If this were a segment of The Daily Show, this article might begin with a montage of Republican lawmakers decrying the “reckless, irresponsible” message marijuana legalization sends to youth. In legislative chambers across the U.S., opponents of marijuana reform, when all else fails, fall back on the argument that legal weed will surely cause more young people to consume cannabis. Their case rests on a simple—and simplistic—assumption: make something legal, safer, better-regulated, and more people will do it. But a new survey of teen marijuana use in Colorado is beginning to put the lie to that assumption.
New Survey: 81 Percent of Colorado Teens Don’t Consume Cannabis
On Tuesday, public health researchers in Colorado released a report detailing the results of a youth marijuana education and prevention campaign called High Costs. Researchers measured the efficacy of that campaign with a survey. The survey reached more than 55,000 teen respondents, including 500 in the City of Denver. And according to that survey, teen marijuana consumption isn’t just dropping in Colorado. It’s also falling below the national average for the first time.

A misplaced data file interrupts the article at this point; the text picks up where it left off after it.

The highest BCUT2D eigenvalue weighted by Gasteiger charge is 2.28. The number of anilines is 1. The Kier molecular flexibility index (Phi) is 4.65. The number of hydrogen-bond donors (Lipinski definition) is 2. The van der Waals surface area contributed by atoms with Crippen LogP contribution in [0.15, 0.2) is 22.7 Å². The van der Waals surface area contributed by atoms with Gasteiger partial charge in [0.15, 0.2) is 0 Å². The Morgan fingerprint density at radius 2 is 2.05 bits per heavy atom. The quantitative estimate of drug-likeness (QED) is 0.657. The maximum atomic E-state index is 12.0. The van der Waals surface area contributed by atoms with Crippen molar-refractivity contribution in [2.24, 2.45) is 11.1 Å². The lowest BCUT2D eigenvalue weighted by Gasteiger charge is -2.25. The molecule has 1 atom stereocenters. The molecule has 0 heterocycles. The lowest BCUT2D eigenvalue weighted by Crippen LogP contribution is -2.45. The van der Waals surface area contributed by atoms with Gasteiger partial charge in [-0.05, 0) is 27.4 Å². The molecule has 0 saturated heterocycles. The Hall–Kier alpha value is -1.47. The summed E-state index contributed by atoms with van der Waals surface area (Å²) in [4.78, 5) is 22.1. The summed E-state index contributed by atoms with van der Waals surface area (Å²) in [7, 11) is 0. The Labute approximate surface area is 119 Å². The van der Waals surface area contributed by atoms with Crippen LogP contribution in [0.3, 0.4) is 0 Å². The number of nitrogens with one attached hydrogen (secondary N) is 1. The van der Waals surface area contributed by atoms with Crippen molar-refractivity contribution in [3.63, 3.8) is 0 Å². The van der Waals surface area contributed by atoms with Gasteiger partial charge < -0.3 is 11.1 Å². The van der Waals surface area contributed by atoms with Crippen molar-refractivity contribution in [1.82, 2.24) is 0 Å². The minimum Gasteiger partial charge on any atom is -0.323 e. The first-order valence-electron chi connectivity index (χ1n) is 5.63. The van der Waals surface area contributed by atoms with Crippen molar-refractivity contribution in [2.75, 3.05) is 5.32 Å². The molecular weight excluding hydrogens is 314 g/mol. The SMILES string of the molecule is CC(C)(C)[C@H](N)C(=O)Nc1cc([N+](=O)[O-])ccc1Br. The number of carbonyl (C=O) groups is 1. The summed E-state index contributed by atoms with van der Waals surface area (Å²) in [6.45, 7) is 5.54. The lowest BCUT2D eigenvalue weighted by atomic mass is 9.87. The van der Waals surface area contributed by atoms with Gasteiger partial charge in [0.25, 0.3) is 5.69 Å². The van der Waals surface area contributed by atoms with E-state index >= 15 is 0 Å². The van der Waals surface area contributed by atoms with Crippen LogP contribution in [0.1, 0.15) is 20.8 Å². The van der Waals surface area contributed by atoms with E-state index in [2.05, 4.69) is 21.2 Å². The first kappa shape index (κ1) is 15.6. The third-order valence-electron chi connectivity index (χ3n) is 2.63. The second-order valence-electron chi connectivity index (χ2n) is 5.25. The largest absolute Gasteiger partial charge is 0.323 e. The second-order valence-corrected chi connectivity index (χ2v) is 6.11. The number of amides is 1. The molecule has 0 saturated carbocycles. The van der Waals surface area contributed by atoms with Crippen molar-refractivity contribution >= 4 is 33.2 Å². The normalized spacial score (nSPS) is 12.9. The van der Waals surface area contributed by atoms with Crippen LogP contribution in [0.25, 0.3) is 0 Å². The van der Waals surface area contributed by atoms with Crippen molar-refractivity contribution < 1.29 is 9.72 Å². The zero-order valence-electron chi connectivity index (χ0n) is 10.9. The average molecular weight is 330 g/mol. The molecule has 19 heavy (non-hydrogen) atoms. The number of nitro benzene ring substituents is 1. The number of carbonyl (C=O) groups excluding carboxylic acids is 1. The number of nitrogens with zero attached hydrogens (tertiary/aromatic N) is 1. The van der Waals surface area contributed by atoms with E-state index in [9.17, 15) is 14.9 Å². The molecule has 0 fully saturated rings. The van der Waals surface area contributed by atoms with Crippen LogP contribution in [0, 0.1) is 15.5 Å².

The report’s “respondent snapshot” reveals that 59 percent of Colorado teens have never consumed cannabis. An additional 22 percent of teens have only consumed cannabis once or twice ever. Another 8 percent consume cannabis once a month or less. In other words, just 10 percent of Colorado teens use cannabis more than once a month. So 81 percent of Colorado teens don’t consume cannabis with any regularity, have only tried it or have never tried it at all. The national average for teen’s who don’t use cannabis hovers around four out of every five. Colorado teens just barely surpassed that mark.